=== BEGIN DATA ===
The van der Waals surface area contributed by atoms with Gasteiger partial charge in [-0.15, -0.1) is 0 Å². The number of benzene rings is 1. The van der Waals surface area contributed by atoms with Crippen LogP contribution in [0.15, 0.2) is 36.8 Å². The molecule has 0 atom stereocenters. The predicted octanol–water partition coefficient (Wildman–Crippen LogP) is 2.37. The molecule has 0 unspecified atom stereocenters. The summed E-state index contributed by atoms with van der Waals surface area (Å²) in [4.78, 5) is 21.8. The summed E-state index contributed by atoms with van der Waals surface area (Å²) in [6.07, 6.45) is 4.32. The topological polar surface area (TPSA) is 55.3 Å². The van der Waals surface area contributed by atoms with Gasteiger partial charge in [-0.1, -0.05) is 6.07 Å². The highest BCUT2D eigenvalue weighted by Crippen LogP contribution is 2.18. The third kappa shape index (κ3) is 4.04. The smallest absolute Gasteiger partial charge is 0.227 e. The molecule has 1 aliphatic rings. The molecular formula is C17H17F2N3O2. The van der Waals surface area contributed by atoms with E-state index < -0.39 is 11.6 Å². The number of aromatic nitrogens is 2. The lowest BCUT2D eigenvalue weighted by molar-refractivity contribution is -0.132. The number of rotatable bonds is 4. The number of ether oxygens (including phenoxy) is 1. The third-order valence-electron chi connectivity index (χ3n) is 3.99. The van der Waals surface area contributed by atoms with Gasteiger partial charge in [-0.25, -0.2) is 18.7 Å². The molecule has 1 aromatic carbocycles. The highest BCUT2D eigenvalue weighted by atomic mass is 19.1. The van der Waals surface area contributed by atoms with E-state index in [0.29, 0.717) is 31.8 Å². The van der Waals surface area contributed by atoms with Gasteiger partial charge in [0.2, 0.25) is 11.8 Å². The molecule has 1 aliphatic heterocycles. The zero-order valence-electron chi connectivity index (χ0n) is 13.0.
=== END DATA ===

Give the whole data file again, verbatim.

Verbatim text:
The van der Waals surface area contributed by atoms with Gasteiger partial charge in [-0.15, -0.1) is 0 Å². The number of benzene rings is 1. The van der Waals surface area contributed by atoms with Crippen LogP contribution in [0.15, 0.2) is 36.8 Å². The molecule has 0 atom stereocenters. The predicted octanol–water partition coefficient (Wildman–Crippen LogP) is 2.37. The molecule has 0 unspecified atom stereocenters. The summed E-state index contributed by atoms with van der Waals surface area (Å²) in [4.78, 5) is 21.8. The summed E-state index contributed by atoms with van der Waals surface area (Å²) in [6.07, 6.45) is 4.32. The topological polar surface area (TPSA) is 55.3 Å². The van der Waals surface area contributed by atoms with Gasteiger partial charge in [-0.1, -0.05) is 6.07 Å². The highest BCUT2D eigenvalue weighted by Crippen LogP contribution is 2.18. The third kappa shape index (κ3) is 4.04. The smallest absolute Gasteiger partial charge is 0.227 e. The molecule has 1 aliphatic rings. The molecular formula is C17H17F2N3O2. The van der Waals surface area contributed by atoms with E-state index < -0.39 is 11.6 Å². The number of aromatic nitrogens is 2. The lowest BCUT2D eigenvalue weighted by molar-refractivity contribution is -0.132. The number of rotatable bonds is 4. The number of ether oxygens (including phenoxy) is 1. The third-order valence-electron chi connectivity index (χ3n) is 3.99. The van der Waals surface area contributed by atoms with Gasteiger partial charge in [-0.25, -0.2) is 18.7 Å². The molecule has 1 aromatic carbocycles. The highest BCUT2D eigenvalue weighted by atomic mass is 19.1. The van der Waals surface area contributed by atoms with E-state index in [0.29, 0.717) is 31.8 Å². The van der Waals surface area contributed by atoms with Gasteiger partial charge in [0.2, 0.25) is 11.8 Å². The molecule has 1 aliphatic heterocycles. The zero-order valence-electron chi connectivity index (χ0n) is 13.0.